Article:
This would also be the perfect excuse for people to humiliate and punish Rutte for his broken campaign promises and the cabinets troubling attempts to delay and muddle answers concerning MH17. Especially now that Holland is presiding over the European Union these coming months, a No-vote would be the ultimate slap in the face, not just for Rutte, but for Juncker as well. It could create the perfect double bitch slap!!!!!!
It might just prove to be too tempting…
So what happens if people vote NO?
So what happens then? Good question…
Our parliament might ignore a negative outcome as it has been done after the Dutch NO concerning the European constitution. That will be a lot easier if the turn out will be under 30%.
But even if the Dutch vote NO and the turn out is huge it is unlikely for the parliament to not ratify the trade agreement. With a looming Brexit, a Dutch parliamentary blockade would be catastrophic as we are currently hosting for the EU. A block might cause a domino effect.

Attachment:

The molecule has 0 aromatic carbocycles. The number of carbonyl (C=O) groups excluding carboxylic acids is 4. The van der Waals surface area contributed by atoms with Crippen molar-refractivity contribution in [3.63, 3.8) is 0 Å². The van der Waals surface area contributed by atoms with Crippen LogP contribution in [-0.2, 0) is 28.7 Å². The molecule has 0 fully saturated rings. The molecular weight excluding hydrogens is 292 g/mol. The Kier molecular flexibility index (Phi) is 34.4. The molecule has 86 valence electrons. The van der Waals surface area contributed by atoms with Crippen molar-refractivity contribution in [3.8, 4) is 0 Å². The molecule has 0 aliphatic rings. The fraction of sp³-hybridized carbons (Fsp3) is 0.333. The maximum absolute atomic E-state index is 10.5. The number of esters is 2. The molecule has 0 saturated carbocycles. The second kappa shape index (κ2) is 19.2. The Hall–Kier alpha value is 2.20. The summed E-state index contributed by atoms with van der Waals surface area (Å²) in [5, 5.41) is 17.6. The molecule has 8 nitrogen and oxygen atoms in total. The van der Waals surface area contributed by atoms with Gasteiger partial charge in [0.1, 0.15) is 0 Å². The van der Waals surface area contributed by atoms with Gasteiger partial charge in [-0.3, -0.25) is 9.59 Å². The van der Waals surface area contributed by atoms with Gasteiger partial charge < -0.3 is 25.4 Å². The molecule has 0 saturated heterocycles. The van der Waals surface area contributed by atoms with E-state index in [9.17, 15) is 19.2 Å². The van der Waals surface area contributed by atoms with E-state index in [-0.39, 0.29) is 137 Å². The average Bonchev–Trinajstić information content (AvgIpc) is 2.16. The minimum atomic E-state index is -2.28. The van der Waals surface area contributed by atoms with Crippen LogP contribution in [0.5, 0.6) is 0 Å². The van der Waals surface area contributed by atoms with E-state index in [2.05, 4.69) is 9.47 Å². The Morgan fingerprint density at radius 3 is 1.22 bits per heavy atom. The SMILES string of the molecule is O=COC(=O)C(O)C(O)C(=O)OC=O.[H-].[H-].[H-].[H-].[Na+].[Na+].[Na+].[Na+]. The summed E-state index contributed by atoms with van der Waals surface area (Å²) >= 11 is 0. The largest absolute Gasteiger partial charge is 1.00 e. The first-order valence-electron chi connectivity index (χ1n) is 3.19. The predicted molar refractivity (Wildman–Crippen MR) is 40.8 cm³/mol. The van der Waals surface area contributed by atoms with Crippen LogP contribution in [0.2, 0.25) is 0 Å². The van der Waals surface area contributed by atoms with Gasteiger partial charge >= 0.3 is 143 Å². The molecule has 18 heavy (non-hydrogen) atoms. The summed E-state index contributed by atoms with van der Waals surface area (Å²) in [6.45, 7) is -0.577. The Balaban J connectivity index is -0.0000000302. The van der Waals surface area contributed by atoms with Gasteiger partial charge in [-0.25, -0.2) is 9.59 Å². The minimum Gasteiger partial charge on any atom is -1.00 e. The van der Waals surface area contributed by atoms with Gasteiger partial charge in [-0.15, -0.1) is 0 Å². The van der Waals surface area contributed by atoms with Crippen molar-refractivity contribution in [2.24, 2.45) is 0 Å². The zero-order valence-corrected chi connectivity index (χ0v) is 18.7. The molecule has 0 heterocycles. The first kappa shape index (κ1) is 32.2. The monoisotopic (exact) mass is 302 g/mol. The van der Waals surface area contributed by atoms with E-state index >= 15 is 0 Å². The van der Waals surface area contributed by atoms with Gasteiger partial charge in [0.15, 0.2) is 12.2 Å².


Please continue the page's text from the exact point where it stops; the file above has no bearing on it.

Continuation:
On the other hand it has been ages since we organised a Domino Day. Perhaps a fitting excuse for Holland to organize a new European themed one in 2016? I feel a British theme might be fitting for the first room!
But the GeenPeil referendum might contain interesting questions about governance. We have been a representative democracy, but this referendum makes a case for a more inclusive and direct democracy. Technology is making it easier and easier to become politically involved directly and efficiently. But is a shift to more direct democracy a workable system of governance in the times of online trolls and endless debates sans resolution? Is representative democracy still the best model when open source models seem to create workable precursors for more direct democratic interaction? Or is this all overt technological detemernism?
Does a hedge in between keep friendly European states green or will GeenPeil become one of the straws to break the EU’s back?
What do you think?